Midlands film director recalls gap-standing youth

Director Ken Wardrop, from Portarlington Co. Laois, has lined up a farmer’s son for his latest film called ‘Making the Grade’.

The film – which features farmer John Lonergan from Fermoy, Co. Cork –  also brought back cherished memories of Ken’s own upbringing on a farm.

“I grew up on a mixed farm, primarily beef and sheep, in the Portarlington/Cloneygowan area,” said Ken whose new film explores the relationship between students and their piano teachers as they prepare for their grade exams.

Growing up on a farm – owned by his late father, Ian; and now run by his two brothers, Trevor and Clive – provided inspiration for Ken who was behind the 2008 short film ‘The Herd’ – which is about a deer’s interaction with a Limousin herd.

Meanwhile, the film ‘Useless Dog’ was, unsurprisingly, about a dog with a poor work ethic who is part of the furniture on the farm.

When working on his 2009 documentary ‘His & Hers’ – in which Irish women, mainly from the midlands, talk about their relationships with men – Ken says he consciously sought to include people similar in nature to his own farming family.

One of the scenes in it, that I personally love, is where a lady whose husband would routinely tell her to ‘stand in the gap’ – always found herself standing in the wrong gap.

“I was like that. The cattle would always go for me; they knew I was the weak link. My father would always say to me: ‘hold your line’,” he said.

Farming stories

While he admitted that he was not a natural farmer, Ken said that farming life resonates with him.

“Anytime I get a story with a farming background, it piques my interest. I’m involved a lot in the development of projects and if I hear of something in the countryside, it gets my attention,” he said.

Although he returns home at weekends to visit his mother, who is in a nursing home, Ken doesn’t take on any farm jobs.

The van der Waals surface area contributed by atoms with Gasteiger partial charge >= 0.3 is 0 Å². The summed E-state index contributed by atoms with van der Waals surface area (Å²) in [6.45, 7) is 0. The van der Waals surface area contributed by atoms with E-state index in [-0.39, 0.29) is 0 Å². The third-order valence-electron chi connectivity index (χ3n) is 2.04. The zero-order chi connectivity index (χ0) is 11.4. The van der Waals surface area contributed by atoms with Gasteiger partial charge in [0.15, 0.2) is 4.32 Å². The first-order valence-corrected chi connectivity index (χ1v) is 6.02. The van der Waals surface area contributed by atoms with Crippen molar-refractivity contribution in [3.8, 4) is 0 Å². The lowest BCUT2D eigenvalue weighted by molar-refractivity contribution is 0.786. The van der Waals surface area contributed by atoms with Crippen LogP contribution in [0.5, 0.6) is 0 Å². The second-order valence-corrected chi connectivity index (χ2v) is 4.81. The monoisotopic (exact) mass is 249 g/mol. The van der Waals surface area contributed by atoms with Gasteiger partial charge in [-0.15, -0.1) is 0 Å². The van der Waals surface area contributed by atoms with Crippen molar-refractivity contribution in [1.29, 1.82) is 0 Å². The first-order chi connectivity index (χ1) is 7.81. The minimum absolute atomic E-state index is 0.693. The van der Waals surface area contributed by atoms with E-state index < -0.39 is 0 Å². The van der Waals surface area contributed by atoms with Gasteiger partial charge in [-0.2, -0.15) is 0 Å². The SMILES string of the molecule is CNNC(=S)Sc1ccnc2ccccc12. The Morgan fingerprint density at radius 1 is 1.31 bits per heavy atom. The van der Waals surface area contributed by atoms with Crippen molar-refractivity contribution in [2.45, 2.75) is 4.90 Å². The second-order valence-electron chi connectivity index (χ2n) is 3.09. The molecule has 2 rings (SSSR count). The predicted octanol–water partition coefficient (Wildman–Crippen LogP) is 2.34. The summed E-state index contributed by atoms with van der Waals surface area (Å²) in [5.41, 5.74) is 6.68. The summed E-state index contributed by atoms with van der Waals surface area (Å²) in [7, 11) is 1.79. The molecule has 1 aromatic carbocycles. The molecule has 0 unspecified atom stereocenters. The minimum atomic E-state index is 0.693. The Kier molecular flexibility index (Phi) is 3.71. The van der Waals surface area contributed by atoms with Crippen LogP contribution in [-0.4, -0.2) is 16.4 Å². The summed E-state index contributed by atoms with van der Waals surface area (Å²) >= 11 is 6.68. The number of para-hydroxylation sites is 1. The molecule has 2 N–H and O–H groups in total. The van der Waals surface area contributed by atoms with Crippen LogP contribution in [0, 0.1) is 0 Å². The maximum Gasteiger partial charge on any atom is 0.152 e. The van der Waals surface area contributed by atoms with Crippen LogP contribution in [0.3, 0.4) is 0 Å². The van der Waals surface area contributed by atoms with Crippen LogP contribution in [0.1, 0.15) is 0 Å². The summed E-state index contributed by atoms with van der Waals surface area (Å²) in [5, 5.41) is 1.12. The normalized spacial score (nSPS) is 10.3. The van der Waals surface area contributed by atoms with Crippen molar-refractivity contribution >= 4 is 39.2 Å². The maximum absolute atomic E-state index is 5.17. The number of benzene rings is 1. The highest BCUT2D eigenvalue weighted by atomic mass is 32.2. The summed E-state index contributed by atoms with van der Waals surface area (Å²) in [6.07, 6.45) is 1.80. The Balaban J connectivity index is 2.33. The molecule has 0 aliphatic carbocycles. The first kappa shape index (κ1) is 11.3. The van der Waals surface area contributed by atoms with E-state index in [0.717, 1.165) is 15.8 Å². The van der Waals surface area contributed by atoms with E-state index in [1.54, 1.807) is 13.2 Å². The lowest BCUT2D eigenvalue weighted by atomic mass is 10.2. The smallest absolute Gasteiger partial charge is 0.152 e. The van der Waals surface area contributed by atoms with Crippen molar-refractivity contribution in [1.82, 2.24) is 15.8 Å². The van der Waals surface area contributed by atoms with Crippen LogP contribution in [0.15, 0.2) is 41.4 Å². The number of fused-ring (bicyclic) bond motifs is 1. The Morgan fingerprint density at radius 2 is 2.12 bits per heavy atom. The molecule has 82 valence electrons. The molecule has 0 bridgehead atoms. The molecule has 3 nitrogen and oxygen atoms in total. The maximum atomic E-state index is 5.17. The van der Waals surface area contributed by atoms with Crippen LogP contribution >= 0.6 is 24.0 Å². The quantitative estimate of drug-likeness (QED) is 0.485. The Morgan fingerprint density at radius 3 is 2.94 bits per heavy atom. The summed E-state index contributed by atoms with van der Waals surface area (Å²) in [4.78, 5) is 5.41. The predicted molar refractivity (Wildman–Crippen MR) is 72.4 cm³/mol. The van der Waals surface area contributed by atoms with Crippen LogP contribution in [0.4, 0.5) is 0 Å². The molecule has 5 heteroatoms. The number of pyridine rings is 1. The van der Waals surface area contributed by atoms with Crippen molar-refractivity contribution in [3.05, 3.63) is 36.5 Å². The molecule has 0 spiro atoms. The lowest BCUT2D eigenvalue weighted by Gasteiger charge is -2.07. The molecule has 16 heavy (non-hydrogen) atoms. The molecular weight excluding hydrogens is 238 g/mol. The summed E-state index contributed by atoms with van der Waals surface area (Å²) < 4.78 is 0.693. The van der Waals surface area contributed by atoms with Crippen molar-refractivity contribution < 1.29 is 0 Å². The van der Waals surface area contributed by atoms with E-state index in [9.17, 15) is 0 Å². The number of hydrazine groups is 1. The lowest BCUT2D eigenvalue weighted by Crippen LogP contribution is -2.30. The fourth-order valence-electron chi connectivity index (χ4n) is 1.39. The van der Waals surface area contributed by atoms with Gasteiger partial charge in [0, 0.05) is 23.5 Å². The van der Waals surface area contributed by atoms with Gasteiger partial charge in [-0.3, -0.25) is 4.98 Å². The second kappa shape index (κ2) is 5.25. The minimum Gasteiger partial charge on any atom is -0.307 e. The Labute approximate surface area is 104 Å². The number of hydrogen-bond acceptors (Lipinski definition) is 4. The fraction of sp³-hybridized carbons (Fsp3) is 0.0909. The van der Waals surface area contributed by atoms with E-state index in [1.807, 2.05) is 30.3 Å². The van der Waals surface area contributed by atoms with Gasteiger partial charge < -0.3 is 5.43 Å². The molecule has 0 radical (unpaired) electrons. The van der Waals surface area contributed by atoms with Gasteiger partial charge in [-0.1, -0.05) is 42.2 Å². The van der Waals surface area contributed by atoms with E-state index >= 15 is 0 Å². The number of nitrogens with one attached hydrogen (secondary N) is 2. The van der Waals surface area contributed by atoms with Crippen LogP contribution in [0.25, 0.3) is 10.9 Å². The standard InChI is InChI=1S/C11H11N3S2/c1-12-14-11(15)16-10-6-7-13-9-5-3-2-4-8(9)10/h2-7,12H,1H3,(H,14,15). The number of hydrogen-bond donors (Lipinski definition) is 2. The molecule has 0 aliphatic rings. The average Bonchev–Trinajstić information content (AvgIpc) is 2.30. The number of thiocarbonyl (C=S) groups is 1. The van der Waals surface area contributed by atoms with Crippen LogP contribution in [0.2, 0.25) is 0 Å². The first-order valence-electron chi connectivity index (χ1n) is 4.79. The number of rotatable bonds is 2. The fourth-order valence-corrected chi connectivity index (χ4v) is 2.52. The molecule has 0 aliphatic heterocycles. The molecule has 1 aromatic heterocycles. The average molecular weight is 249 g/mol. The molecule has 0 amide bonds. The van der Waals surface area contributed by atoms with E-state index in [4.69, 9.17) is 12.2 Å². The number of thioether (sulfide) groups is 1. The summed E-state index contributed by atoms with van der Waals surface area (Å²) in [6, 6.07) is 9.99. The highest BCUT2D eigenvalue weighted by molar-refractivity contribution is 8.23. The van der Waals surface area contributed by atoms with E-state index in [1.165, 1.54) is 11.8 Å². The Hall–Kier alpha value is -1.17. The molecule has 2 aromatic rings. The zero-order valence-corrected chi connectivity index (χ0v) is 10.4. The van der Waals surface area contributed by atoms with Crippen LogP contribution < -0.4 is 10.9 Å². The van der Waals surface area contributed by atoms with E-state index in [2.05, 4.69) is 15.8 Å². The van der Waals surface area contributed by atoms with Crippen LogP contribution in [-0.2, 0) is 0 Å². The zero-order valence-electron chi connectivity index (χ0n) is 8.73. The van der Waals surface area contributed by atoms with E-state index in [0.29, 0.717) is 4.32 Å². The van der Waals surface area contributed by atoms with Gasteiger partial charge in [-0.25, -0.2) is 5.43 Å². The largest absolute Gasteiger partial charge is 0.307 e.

I used to run from them and was considered a disaster. My mother used to say: ‘You don’t know one end of a cow from another’ – which I think was very unfair.

I’m able to recognise every breed. The family underestimated what I was forced to learn,” Ken laughed.

“I have very fond memories of growing up on a farm; it was such a wonderful experience,” he said.

Black sheep

However, after studying in Trinity College and working in London, the renowned director says he felt like a bit of a “black sheep” and “an oddball”.

However, after telling his family that he is gay when he was 20, Ken said his parents took it all in their stride.

“My parents were so accepting. They weren’t singing from the rooftops; but, I always felt accepted, loved and part of the fold.

Coming from a rural community, I wouldn’t say it was easy. I was worried and anxious about coming out; but, I shouldn’t have been as worried because my parents totally accepted me. At the back of their minds, they would have known.

“They were also very accepting of my partner and I feel very fortunate because I know other people have very different stories to tell,” he said.

Inspiring father

His parents experienced tough times over the years, he said.

“They went to London, like I did, to forge a life and returned to the farm when my father – as the eldest son – took it over. Dad passed away in his 60s; he was a great loss at an early stage.

“However, when I go home to the farm, I get a sense of him when I look at gates and fences he put up. Instead of buying something – like a mobile version of a cattle crush – he would make it.

“Farmers have such diverse lifestyles; he enjoyed history and was a great reader,” said the Portarlington director.

“He was also an electrician; a car mechanic; a butcher. It’s quite extraordinary when you compare that to modern day life,” he said.

Rural roots

While Ken lives in the city, he said his rural roots are very much in evidence.

“One of the people I went to college with was Kate McCullough, the cinematographer, who is a sister of Dara McCullough of the RTE television programme ‘Ear to the Ground’. They grew up on a farm in Meath.

“We have been very conscious over the years that, as children of farmers, we have a lot in common which has helped us through our journey in the film-making profession,” he said.